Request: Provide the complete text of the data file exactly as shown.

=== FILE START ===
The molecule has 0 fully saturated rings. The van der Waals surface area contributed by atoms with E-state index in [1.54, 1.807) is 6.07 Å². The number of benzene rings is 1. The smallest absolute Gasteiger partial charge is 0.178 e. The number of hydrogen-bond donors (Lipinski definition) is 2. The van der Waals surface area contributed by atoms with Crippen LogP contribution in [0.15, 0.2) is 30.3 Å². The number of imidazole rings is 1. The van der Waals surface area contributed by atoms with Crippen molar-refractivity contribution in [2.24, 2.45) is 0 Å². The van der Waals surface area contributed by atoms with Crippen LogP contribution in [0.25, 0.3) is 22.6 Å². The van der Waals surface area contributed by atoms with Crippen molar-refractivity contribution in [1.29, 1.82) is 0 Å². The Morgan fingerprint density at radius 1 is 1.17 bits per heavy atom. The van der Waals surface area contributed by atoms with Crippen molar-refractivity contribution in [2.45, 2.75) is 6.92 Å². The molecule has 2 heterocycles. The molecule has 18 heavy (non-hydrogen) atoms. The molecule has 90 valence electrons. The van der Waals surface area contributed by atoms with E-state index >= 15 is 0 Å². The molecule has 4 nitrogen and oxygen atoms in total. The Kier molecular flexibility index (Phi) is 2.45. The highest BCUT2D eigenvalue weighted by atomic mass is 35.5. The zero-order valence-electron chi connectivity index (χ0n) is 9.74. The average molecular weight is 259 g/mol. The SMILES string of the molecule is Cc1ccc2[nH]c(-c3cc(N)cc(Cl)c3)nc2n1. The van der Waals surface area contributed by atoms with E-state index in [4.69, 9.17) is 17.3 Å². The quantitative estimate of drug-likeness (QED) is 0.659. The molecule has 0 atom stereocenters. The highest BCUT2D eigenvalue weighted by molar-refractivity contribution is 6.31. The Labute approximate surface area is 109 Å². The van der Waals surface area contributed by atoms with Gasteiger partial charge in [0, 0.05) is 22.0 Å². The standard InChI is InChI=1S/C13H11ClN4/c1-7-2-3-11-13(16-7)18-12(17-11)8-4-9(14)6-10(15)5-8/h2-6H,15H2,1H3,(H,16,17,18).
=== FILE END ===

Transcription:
The molecule has 0 fully saturated rings. The van der Waals surface area contributed by atoms with E-state index in [1.54, 1.807) is 6.07 Å². The number of benzene rings is 1. The smallest absolute Gasteiger partial charge is 0.178 e. The number of hydrogen-bond donors (Lipinski definition) is 2. The van der Waals surface area contributed by atoms with Crippen LogP contribution in [0.15, 0.2) is 30.3 Å². The number of imidazole rings is 1. The van der Waals surface area contributed by atoms with Crippen molar-refractivity contribution in [2.24, 2.45) is 0 Å². The van der Waals surface area contributed by atoms with Crippen LogP contribution in [0.25, 0.3) is 22.6 Å². The van der Waals surface area contributed by atoms with Crippen molar-refractivity contribution in [1.29, 1.82) is 0 Å². The Morgan fingerprint density at radius 1 is 1.17 bits per heavy atom. The van der Waals surface area contributed by atoms with Crippen molar-refractivity contribution in [2.45, 2.75) is 6.92 Å². The molecule has 2 heterocycles. The molecule has 18 heavy (non-hydrogen) atoms. The molecule has 90 valence electrons. The van der Waals surface area contributed by atoms with E-state index >= 15 is 0 Å². The molecule has 4 nitrogen and oxygen atoms in total. The Kier molecular flexibility index (Phi) is 2.45. The highest BCUT2D eigenvalue weighted by atomic mass is 35.5. The zero-order valence-electron chi connectivity index (χ0n) is 9.74. The average molecular weight is 259 g/mol. The SMILES string of the molecule is Cc1ccc2[nH]c(-c3cc(N)cc(Cl)c3)nc2n1. The van der Waals surface area contributed by atoms with E-state index in [4.69, 9.17) is 17.3 Å². The quantitative estimate of drug-likeness (QED) is 0.659. The molecule has 0 atom stereocenters. The highest BCUT2D eigenvalue weighted by molar-refractivity contribution is 6.31. The Labute approximate surface area is 109 Å². The van der Waals surface area contributed by atoms with Gasteiger partial charge in [0, 0.05) is 22.0 Å². The standard InChI is InChI=1S/C13H11ClN4/c1-7-2-3-11-13(16-7)18-12(17-11)8-4-9(14)6-10(15)5-8/h2-6H,15H2,1H3,(H,16,17,18).